Saturday, September 19, 2009

The Real Truth about “The Germans” !

Wir alle wissen, dass Vorurteile gegenüber anderen Völkern mit großer Vorsicht zu genießen sind. Und doch machen viele von uns beim Verallgemeinern mit! Wie oft sagen wir Sachen wie: „Die Japaner sind höflich“, „die Franzosen lieben gutes Essen“ oder „die Italiener sind romantisch“.

Aber was sagt man in anderen Ländern von den Deutschen? Und stimmt diese Außenansicht mit der Selbstwahrnehmung der Deutschen überein?

Machen Sie mit und Sie erhalten gleich nach dem Abschicken Ihrer Antworten eine Zusammenfassung der bisherigen Ergebnisse. Nach der Gesamtauswertung aller Antworten werde ich Ihnen einen Report online zur Verfügung stellen.

Go to:

Friday, September 11, 2009

100 German Words You'll Find In English

abseil Alzheimer Angst Auf Wiedersehen Anschluss
Apfelstrudel Aspirin Autobahn Blitz Blitzkrieg
Bratwurst Creutzfeldt-Jakob-Krankheit Christkindl Dachshund Delikatessen
Dieselmotor Dirndl Dirndlkleid Dobermann Pinscher Doppelgänger
Doppler Dummkopf Edelweiß Ersatz Fahrenheit
Fahrvergnügen Fest Flak Frau Fräulein
Frankfurter Wurst Führer Gasthaus Gauß
Geigerzähler gemütlich Gemütlichkeit Gestalt Gesundheit
Gewürztraminer Glockenspiel Götterdämmerung Hamburger Hamster
Hertz Hinterland Kaffeeklatsch Kaiser kaputt
Kindergarten Kitsch kitschig Knackwurst Kobalt
Konzertmeister Lebensraum Leberwurst Lederhose Leitmotiv
Lied Leberwurst Masochismus Neanderthal Nickel
Ostpolitik Panzer Pinscher Poltergeist Putsch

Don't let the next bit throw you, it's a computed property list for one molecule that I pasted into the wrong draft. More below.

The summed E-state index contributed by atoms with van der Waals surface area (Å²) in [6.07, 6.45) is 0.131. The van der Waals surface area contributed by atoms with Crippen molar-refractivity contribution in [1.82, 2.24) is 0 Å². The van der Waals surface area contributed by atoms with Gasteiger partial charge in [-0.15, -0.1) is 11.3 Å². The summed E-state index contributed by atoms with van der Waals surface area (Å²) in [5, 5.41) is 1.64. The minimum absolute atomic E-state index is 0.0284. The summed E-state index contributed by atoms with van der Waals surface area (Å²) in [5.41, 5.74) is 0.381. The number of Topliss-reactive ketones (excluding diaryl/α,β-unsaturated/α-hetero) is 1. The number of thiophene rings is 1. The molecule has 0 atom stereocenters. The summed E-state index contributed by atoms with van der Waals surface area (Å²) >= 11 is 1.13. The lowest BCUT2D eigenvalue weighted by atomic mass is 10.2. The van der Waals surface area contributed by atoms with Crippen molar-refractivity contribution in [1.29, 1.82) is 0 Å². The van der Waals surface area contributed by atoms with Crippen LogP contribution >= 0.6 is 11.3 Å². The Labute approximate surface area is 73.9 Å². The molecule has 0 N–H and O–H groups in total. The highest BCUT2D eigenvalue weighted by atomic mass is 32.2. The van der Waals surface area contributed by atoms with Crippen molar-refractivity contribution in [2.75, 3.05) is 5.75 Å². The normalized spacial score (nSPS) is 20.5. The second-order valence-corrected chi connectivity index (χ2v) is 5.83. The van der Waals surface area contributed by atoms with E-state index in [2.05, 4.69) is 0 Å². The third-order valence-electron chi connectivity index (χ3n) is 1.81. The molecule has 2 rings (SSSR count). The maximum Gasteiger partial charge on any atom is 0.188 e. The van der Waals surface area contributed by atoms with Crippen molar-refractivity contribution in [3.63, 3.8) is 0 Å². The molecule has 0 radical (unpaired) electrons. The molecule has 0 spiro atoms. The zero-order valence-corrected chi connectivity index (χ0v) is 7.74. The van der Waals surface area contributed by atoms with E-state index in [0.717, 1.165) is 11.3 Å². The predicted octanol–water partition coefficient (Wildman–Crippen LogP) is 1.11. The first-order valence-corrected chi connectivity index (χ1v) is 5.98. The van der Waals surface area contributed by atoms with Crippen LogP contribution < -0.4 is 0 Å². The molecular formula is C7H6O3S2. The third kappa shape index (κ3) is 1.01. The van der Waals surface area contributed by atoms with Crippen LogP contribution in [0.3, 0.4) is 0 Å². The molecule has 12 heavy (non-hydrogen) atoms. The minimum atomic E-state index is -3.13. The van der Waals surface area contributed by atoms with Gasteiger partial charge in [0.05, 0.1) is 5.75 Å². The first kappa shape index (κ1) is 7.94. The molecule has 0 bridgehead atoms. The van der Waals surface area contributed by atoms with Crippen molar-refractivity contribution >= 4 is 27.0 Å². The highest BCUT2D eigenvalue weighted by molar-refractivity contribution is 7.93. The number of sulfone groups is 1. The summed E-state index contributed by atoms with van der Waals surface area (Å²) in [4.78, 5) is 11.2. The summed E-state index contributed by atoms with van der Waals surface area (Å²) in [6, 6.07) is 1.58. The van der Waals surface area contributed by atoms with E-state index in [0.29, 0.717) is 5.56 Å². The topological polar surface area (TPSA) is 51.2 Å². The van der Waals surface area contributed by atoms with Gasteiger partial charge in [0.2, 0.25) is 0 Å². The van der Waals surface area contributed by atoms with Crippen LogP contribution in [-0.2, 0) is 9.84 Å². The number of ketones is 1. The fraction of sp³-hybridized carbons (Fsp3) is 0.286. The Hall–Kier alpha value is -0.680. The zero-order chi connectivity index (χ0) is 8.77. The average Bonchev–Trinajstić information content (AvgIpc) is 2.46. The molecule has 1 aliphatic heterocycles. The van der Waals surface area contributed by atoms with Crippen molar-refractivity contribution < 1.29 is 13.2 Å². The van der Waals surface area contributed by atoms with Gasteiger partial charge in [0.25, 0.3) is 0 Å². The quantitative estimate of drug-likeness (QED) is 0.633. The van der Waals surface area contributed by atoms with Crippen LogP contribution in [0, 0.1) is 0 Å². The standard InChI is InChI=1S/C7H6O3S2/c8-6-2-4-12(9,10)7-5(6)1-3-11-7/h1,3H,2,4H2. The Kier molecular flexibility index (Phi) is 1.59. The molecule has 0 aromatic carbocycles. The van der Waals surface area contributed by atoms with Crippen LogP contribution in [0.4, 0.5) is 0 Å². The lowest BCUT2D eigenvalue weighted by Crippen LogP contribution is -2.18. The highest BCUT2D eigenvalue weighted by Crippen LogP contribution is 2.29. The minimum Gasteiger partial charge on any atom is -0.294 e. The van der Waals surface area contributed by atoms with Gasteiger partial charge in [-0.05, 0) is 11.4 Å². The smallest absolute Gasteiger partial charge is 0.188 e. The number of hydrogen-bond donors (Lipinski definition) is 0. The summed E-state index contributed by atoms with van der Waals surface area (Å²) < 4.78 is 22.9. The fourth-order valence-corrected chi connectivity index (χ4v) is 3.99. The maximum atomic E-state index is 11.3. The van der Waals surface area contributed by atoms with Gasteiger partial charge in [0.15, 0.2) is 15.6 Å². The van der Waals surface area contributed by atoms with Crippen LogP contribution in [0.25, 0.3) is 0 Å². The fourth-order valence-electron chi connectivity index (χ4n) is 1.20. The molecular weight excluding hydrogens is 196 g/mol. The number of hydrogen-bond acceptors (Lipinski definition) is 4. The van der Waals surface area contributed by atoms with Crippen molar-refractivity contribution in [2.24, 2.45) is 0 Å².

Quarz Realpolitik Reich Reichstag Rottweiler
Rucksack Sauerbraten Sauerkraut Schadenfreude Schnapps
Schnauzer Schnitzel Schweinehund Strudel Übermensch
Umlaut verboten Volkswagen Walzer Waldsterben
Wanderlust Wehrmacht Weltanschauung Weltschmerz Wienerschnitzel
wunderbar Wunderkind Zeitgeist Zeppelin Zink

and "Vorsprung durch Technik"

Saturday, July 28, 2007

Watch Your Language

They say smiling is infectious, but yawning is even worse.

Some time ago, I needed some images of people yawning. Googling for pictures I found myself constantly doing it. In fact, as I write this article I find myself yawning again... Look at these:

Are you feeling the urge to yawn too? Quick subject change before we both fall asleep...

Imagine instead a nice, juicy lemon. Imagine biting into its soft, tangy flesh... now my mouth is watering...
Now suddenly, I'm wanting to scratch my head because I'm about to type the word “itch”,...
Sense your body now. Consider this word "itch". Can you feel a vague itch somewhere? Go on, have a quick scratch before reading on.

Some words are so laden with meaning that simply reading or listening to them can have a marked effect on our feelings and behaviour.

Psychologists John Bargh, Mark Chen, and Lara Burrows of New York University conducted an experiment in which one group of students solved a puzzle involving words associated with the elderly. They were exposed to words like “careful”, “wise”, “ancient”, "old", "pensioner", and “retired”. The second group of students solved a puzzle with neutral words, not associated with any single concept. After solving the puzzle the students were free to go.